* Right wing sites promote more engagement, which is why the Macedonian trolls found out that the right-wing material got click through, while the left wing stuff did not. (Probably the major reason)

    * Joel Kaplan, Facebook’s global head of public policy clearly has a direct line to Zuckerberg, and he is interested in creating a right wing advantage on Facebook. (I would argue that the Cossacks work for the Tzar, but YMMV).

    * Facebook’s advertising metrics are complete ##familytblog##t, and arguably could be seen as criminal fraud, as was noted in today’s links, and vengeful the right wing would be far more likely to ramp up criminal enforcement against them than would the left, which still buys into FB’s vision of techno-eutopianism.

    Because of this Facebook is hard wired to favor the right wing.

  6. Mike H

    The right-wing content mill the Daily Wire is consistently the most-shared publication on Facebook. After that it’s CNN (mainstream/”centrist”) and then Fox News (right-wing) and Daily Mail (right-wing).

    Zuckerberg has personally met with Ben Shapiro, the head of the Daily Wire, and other conservative figures, to discuss issues of bias in Facebook. I wonder how much face time Zuckerberg has had with left-wing journalists to discuss the same matter.

    1. Matthew G. Saroff

      Daily Wire has been allowed to create fraudulent engagement numbers on Facebook for years.

          1. Yves Smith Post author

            Those pages are certainly promoting Daily Wire but Legum does not have a smoking gun, that Daily Wire is behind them. PACs also support candidates but are legally and operationally separate from them.

            Facebook got Metcalf from using his network of left-ish echo sites to promote his own site, not for operating a leftish echo chamber.

            Legum makes a stronger claim than his evidence supports. This for instance could be an independent actor in the Koch universe.

  7. Dave in Austin

    Yves said: “I wish the Wall Street Journal would publish all the documents to allow for broader reading and calibration.” This is true of almost every political disagreement we’re served up, by either the left or the right. None of them EVER give us the original documents so we can make our own judgement on them. Instead they give us the second-hand editorialization we get instead of facts.

    I wish there was just one site dedicated to giving us the originals of everything from the “racist screed” that got so-and-so fired to the Chinese Prime Minister’s “direct threats” (which when I track down the language on the mainland government site) are usually no direct threat at all.

  8. Kevin Carhart

    Yes, and same with the recent release by the ICIJ. However, pull up muckrock.com and documentcloud.org if you don’t know about them already.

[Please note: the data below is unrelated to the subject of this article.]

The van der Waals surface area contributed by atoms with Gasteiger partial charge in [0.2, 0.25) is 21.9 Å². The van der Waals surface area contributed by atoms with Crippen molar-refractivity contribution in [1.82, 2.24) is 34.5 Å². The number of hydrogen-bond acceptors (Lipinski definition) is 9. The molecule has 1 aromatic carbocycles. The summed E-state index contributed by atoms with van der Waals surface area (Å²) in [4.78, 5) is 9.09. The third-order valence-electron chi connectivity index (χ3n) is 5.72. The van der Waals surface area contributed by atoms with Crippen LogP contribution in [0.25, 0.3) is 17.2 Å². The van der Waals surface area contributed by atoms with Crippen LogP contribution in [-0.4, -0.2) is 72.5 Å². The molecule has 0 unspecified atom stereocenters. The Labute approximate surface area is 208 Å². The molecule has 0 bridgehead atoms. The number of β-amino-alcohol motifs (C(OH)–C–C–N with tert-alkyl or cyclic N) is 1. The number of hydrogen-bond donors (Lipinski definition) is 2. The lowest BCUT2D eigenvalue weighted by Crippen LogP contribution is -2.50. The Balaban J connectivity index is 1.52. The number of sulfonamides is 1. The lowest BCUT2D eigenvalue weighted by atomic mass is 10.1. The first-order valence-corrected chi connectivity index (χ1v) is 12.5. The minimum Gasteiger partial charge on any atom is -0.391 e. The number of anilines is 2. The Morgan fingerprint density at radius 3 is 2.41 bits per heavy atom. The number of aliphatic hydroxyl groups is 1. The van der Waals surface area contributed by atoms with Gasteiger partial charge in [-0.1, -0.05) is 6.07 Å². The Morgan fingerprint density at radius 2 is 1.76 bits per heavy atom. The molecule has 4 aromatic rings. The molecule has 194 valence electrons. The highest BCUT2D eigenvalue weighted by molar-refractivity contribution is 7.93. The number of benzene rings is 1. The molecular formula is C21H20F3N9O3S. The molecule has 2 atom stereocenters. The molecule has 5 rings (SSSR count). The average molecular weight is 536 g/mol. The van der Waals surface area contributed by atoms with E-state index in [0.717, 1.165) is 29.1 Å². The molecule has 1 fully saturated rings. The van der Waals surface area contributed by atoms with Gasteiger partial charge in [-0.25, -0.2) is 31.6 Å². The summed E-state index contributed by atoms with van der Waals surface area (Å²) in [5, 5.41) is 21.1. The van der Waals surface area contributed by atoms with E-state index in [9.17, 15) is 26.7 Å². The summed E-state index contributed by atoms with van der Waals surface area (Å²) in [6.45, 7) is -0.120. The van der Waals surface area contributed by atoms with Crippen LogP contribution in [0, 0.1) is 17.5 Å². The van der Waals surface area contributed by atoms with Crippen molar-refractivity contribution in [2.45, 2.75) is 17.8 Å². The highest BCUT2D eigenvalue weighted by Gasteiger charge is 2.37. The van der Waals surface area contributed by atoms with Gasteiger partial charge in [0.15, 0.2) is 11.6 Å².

You can read more of things that are no longer the hottest and newest. Enron is old, and I haven’t read that much of it, but it’s out, in a post-branding and post-spin form. They are half hearted about embargoing something once fickle attention has moved to something else. I think the real benefits of very large document releases are in something a little broader than the moment. We can learn about the unicorns period by studying the dotcom period and find things out that creates insights into how people probably will still tick, three years from now. Some aspects are different over intervals like a year or a decade, and some are not.

  9. Fred

    @Yves: You make a good point. Breakup serves little, as the nano-bot fragments sekk out others and re-fuse.

    I’d like to propose /Carter/ as a solution: interoperability. It’s a propeller-head suggestion to a social ill, but it seems to have had a positive effect.

    Of course, it doesn’t really solve the problem, and only increases the rate at which we are “Amusing Ourselves to Death”

  10. Benjamin

    wow, it’s almost like Facebook is some profit driven entity and not a public service…

    It’s almost like they know people are free to go read some independent non-associated media and use click bait-y tactics to try and prevent that from happening.

    None of this should be surprising or even bother you (other than as social commentary of the times we live in).

    There are really only two legal questions here.
    1) Did Facebook try to defraud investors by lying about user metrics? (probably)
    2) Does Facebook exercise sufficient editorial control that they should be treated as a “publisher”? (again, probably)

    1. Yves Smith Post author

      You really don’t understand what “monopoly” and “abuse of monopoly power” means, do you? The evidence of that is that advertisers continue to flock to FB despite it having obviously bogus ad metrics.

      1. Benjamin

        Sure, I understand monopoly.

        The local power company. The water company. The wired internet provider. The only towing company that is allowed to get your car on the NJ turnpike. All heavily regulated, gov’t anointed, companies I am forced to do business with for a basic necessity.

        Putting some, social garbage, meta-whatever thing, that no one is forced to use for a basic necessity, in the same category belittles the power of true monopolies that really hold significant power over people’s lives.

        The MS IE dominance faded while the gov’t was still trying to put on its shoes with a feckless antitrust action and so will Facebook’s.